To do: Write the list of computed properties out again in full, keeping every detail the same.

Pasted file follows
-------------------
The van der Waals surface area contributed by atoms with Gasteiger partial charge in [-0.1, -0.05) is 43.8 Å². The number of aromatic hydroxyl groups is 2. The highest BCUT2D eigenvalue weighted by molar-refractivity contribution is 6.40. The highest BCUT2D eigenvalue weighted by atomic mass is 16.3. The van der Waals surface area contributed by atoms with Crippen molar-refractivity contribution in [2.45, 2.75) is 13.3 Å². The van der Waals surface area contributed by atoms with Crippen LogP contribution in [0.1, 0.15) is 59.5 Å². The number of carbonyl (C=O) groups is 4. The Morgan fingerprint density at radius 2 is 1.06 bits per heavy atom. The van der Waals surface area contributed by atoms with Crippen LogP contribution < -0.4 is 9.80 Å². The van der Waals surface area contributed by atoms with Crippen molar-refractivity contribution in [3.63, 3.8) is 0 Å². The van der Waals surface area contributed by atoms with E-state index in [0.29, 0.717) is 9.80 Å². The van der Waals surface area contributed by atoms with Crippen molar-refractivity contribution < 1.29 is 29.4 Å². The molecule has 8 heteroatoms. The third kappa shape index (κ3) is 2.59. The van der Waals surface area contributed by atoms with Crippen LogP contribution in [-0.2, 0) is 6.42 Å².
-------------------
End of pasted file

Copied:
The van der Waals surface area contributed by atoms with Gasteiger partial charge in [-0.1, -0.05) is 43.8 Å². The number of aromatic hydroxyl groups is 2. The highest BCUT2D eigenvalue weighted by molar-refractivity contribution is 6.40. The highest BCUT2D eigenvalue weighted by atomic mass is 16.3. The van der Waals surface area contributed by atoms with Crippen molar-refractivity contribution in [2.45, 2.75) is 13.3 Å². The van der Waals surface area contributed by atoms with Crippen LogP contribution in [0.1, 0.15) is 59.5 Å². The number of carbonyl (C=O) groups is 4. The Morgan fingerprint density at radius 2 is 1.06 bits per heavy atom. The van der Waals surface area contributed by atoms with Crippen LogP contribution < -0.4 is 9.80 Å². The van der Waals surface area contributed by atoms with Crippen molar-refractivity contribution in [3.63, 3.8) is 0 Å². The van der Waals surface area contributed by atoms with E-state index in [0.29, 0.717) is 9.80 Å². The van der Waals surface area contributed by atoms with Crippen molar-refractivity contribution < 1.29 is 29.4 Å². The molecule has 8 heteroatoms. The third kappa shape index (κ3) is 2.59. The van der Waals surface area contributed by atoms with Crippen LogP contribution in [-0.2, 0) is 6.42 Å².